NSF Grant to Lorelle Pye Optimal for Optics

Monday, May 5, 2014 - 5:00pm
Lorelle Pye FP’13 (far right) on commencement weekend 2013

At Mount Holyoke, Lorelle Pye FP’13 graduated summa cum laude with a major in physics. A year later, as she finishes her first year as a Ph.D. candidate in optics at the University of Central Florida (UCF), she has received a graduate fellowship from the National Science Foundation (NSF).

Pye’s research at UCF’s College of Optics and Photonics focuses on the design and fabrication of integrated optical devices demonstrating parity-time symmetry. She describes parity-time symmetric systems as having equal parts gain and loss. This work can advance the development of small-scale integrated photonic devices with greater bandwidth and higher functionality, as well as lower cost and power consumption.

The road from vet tech to scientist

Pye grew up in a Florida community that she says had a below-average school system, one in which students rarely were encouraged to pursue higher education. After high school, she worked full-time as a veterinary technician until she’d saved enough money to move to Massachusetts, where she attended Holyoke Community College. While there, she had a summer internship in the physics department at Brookhaven National Laboratory.

After graduating from HCC with honors, Pye transferred to Mount Holyoke through the NSF Scholarships in Science, Technology, Engineering and Mathematics (S-STEM) program. The work she did on organic transistors as a member of professor Janice Hudgings’s optoelectronics research group led to a summer internship in the polymer science department at UMass–Amherst.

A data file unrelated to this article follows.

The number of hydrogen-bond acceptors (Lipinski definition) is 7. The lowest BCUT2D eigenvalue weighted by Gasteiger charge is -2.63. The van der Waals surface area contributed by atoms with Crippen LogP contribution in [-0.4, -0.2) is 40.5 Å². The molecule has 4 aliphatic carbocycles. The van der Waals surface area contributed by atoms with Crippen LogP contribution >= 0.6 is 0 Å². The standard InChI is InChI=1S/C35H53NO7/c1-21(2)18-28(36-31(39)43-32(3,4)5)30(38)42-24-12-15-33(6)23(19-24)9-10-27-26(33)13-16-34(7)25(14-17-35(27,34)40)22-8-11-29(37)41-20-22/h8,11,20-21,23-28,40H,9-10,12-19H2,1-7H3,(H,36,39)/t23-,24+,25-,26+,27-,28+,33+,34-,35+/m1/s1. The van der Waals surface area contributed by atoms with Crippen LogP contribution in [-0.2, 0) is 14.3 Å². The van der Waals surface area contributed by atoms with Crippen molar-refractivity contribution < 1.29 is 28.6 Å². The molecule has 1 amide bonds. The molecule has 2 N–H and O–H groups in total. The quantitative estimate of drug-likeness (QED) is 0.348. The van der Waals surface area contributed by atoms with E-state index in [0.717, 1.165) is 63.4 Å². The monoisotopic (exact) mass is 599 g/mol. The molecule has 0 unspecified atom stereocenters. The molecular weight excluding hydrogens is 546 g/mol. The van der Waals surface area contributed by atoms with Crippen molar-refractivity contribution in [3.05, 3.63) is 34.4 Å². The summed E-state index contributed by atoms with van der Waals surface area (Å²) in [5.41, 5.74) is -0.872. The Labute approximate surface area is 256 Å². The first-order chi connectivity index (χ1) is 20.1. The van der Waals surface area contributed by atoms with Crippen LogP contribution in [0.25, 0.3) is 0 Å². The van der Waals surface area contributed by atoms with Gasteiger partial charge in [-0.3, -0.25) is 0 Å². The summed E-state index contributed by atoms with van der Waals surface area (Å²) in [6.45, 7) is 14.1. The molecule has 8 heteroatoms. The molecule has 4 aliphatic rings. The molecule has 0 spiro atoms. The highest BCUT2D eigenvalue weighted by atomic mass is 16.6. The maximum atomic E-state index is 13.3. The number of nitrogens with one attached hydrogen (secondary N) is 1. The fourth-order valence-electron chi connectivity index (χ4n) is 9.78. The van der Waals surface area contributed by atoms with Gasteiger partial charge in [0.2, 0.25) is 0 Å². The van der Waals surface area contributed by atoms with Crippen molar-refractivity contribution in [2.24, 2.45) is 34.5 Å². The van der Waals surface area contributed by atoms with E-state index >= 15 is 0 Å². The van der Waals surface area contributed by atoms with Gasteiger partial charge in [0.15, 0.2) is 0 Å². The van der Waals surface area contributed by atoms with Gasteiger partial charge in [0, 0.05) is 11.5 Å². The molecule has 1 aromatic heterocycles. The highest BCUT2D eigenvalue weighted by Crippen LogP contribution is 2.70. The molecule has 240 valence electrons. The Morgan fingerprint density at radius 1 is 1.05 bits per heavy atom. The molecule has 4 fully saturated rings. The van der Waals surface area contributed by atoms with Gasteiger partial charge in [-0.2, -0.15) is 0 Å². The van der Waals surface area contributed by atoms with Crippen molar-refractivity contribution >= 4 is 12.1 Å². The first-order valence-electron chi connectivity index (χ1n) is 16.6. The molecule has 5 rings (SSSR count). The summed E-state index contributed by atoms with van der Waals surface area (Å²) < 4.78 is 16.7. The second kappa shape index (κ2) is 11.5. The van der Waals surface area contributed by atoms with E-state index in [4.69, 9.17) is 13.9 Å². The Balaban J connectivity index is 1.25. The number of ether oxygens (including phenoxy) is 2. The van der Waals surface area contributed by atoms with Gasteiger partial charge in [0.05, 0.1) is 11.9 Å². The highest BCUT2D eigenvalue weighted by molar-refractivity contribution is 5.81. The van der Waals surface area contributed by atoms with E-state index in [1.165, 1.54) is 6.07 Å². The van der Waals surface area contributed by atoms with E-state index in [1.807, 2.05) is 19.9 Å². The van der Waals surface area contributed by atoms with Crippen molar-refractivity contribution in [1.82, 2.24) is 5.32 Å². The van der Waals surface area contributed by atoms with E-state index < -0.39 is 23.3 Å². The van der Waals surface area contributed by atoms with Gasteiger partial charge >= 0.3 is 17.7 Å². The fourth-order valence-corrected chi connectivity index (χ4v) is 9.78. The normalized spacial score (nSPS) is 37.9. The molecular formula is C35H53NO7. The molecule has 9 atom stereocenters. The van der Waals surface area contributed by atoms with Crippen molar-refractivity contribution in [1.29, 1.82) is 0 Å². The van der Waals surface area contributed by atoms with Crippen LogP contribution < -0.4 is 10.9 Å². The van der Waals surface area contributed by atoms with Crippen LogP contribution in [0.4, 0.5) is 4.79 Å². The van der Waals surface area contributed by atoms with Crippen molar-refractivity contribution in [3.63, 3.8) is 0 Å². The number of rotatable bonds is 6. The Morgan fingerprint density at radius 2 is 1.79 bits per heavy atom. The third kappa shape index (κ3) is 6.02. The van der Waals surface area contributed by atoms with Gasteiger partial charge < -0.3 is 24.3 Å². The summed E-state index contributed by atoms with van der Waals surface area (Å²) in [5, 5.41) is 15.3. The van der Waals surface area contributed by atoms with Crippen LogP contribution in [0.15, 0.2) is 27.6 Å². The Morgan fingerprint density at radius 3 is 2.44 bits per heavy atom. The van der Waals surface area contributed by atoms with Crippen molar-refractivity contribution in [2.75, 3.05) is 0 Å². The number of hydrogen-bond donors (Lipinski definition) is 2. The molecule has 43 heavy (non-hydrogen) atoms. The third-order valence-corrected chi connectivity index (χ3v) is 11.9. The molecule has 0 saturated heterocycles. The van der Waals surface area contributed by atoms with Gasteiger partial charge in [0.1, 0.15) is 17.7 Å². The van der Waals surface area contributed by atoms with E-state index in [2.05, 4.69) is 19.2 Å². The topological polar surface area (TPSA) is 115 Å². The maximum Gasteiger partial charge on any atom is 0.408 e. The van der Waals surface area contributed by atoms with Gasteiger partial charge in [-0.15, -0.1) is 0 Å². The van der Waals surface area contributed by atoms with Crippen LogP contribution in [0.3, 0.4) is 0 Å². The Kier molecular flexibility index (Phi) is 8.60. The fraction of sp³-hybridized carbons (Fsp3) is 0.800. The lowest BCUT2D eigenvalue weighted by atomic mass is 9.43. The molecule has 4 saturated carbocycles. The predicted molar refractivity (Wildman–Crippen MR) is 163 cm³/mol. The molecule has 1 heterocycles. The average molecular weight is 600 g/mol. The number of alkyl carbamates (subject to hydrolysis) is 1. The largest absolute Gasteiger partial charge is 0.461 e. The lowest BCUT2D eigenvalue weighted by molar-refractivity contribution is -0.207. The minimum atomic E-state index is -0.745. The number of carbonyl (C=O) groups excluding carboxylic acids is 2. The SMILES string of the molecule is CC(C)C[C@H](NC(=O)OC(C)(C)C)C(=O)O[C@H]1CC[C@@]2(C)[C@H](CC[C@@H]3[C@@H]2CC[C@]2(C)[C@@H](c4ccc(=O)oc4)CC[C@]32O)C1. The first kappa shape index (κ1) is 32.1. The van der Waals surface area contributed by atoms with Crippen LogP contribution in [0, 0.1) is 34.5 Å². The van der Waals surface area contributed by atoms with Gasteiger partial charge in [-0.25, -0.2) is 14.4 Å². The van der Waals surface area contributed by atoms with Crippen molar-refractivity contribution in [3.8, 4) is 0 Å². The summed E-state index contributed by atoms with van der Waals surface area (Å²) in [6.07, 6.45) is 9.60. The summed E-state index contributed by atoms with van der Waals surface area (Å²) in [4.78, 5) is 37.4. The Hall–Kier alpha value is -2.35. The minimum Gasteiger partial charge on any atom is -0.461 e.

“I wrote my senior honors thesis based on that research and presented it at Senior Symposium,” said Pye, who was employed at the South Hadley Animal Hospital nearly full-time as a veterinary technician throughout her undergraduate studies.

While at Mount Holyoke, Pye also presented at the Optical Society of America’s annual conference. She also has a publication forthcoming in Advanced Materials. She credits the MHC physics department with providing “a superior and thorough education” that eased her transition to graduate school.

As someone who has experienced gender imbalance in the field of physics, Pye regards her two years at Mount Holyoke as extraordinary. She learned that women can thrive in science if they find an environment that supports and empowers them. She added, “Mount Holyoke makes it possible for any woman, regardless of the path she took [to get there], to be successful in the sciences.”

After finishing graduate school, Pye plans to find a position in optics-related industrial research. She enjoys the problem solving and analytical thinking involved in experimental work.

“I am passionate about scientific research. I’m equally passionate about encouraging young women to enter and stay in the STEM fields. I plan to make outreach part of my mission as a scientist,” she says.

—By Michelle Ducharme